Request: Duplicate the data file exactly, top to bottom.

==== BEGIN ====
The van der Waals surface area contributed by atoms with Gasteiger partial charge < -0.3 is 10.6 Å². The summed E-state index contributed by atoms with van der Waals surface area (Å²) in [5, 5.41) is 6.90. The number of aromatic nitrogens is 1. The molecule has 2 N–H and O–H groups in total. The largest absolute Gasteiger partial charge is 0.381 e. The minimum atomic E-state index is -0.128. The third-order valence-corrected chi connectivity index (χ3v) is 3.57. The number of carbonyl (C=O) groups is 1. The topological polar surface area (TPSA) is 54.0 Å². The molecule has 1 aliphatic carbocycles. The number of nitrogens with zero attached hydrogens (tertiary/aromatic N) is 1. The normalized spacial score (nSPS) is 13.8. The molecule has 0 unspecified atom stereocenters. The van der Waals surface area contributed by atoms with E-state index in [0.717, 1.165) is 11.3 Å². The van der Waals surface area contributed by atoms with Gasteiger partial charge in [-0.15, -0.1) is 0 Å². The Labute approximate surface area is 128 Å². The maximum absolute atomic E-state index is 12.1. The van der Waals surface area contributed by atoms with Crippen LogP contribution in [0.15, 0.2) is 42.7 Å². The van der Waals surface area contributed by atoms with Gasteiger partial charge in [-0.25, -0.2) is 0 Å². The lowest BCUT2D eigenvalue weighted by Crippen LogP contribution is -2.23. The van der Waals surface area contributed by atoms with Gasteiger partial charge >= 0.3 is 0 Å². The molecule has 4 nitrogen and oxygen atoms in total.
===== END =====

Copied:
The van der Waals surface area contributed by atoms with Gasteiger partial charge < -0.3 is 10.6 Å². The summed E-state index contributed by atoms with van der Waals surface area (Å²) in [5, 5.41) is 6.90. The number of aromatic nitrogens is 1. The molecule has 2 N–H and O–H groups in total. The largest absolute Gasteiger partial charge is 0.381 e. The minimum atomic E-state index is -0.128. The third-order valence-corrected chi connectivity index (χ3v) is 3.57. The number of carbonyl (C=O) groups is 1. The topological polar surface area (TPSA) is 54.0 Å². The molecule has 1 aliphatic carbocycles. The number of nitrogens with zero attached hydrogens (tertiary/aromatic N) is 1. The normalized spacial score (nSPS) is 13.8. The molecule has 0 unspecified atom stereocenters. The van der Waals surface area contributed by atoms with E-state index in [0.717, 1.165) is 11.3 Å². The van der Waals surface area contributed by atoms with Gasteiger partial charge in [-0.15, -0.1) is 0 Å². The Labute approximate surface area is 128 Å². The maximum absolute atomic E-state index is 12.1. The van der Waals surface area contributed by atoms with Crippen LogP contribution in [0.15, 0.2) is 42.7 Å². The van der Waals surface area contributed by atoms with Gasteiger partial charge in [-0.25, -0.2) is 0 Å². The lowest BCUT2D eigenvalue weighted by Crippen LogP contribution is -2.23. The van der Waals surface area contributed by atoms with Gasteiger partial charge >= 0.3 is 0 Å². The molecule has 4 nitrogen and oxygen atoms in total.